The strategy here is simple, yet complex. First of all, the label releases some very unique, high-quality music, which has given them a fanatical and evangelical following (Seth Godin would call this a tribe). Secondly, this following, together with the label, has turned into an ecosystem; when things were not going well, the ecosystem started figuring out ways in which it could survive as a whole. Thirdly, Simon Posford started paying close attention to his tribe and started catering directly to their needs. When reduced to a communication and business strategy, it becomes the formula of CwF (Connecting with Fans) and giving fans a RtB (Reason to Buy).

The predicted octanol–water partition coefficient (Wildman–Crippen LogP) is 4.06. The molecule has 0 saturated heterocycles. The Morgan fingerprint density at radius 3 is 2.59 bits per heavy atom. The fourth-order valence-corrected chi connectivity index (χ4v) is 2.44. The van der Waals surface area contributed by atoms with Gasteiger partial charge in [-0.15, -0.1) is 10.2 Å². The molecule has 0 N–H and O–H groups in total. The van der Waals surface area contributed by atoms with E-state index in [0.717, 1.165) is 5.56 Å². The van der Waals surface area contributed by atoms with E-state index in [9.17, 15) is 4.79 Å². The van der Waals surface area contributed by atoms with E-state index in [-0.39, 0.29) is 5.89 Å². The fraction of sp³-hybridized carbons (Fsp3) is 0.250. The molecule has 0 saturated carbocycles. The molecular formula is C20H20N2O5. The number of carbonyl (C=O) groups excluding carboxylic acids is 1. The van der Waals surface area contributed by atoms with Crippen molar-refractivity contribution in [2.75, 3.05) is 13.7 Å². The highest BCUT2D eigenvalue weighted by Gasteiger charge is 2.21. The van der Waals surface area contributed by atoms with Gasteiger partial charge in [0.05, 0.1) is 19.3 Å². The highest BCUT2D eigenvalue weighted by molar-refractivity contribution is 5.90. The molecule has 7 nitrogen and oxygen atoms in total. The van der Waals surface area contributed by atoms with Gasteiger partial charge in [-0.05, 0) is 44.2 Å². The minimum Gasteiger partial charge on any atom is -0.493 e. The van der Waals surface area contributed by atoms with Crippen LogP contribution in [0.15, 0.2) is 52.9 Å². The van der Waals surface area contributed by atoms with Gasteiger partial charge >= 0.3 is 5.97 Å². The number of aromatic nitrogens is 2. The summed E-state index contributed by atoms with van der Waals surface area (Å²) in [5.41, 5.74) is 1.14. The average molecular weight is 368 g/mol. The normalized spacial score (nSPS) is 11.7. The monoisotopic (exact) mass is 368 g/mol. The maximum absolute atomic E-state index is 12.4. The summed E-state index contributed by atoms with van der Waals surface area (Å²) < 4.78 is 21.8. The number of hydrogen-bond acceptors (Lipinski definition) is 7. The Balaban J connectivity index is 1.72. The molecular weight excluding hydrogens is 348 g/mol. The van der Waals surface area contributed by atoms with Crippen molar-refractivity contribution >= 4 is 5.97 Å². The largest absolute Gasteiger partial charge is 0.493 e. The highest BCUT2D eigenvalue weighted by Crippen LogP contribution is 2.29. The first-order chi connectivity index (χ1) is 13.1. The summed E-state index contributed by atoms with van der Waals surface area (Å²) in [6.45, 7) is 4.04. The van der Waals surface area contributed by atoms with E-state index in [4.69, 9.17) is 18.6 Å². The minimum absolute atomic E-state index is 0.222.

Giving away free songs is a good example of connecting with fans by rewarding them. The clearest reasons to buy in this mailing are the mission to get one of the label’s artists to number 1, as well as all the rewards for pledging money for the new album.
It is important to note that this should not be done to generate profit, but should genuinely be done to please the fans and to give them what they want. I thoroughly believe that if you betray your fans’ trust, you will lose them and your (potential) income.
Stay tuned for more thesis excerpts. If you want to read more case studies, check out my paper about online promotion of music, if you haven’t already.
If you’d like to stay in touch, you can follow me on Twitter.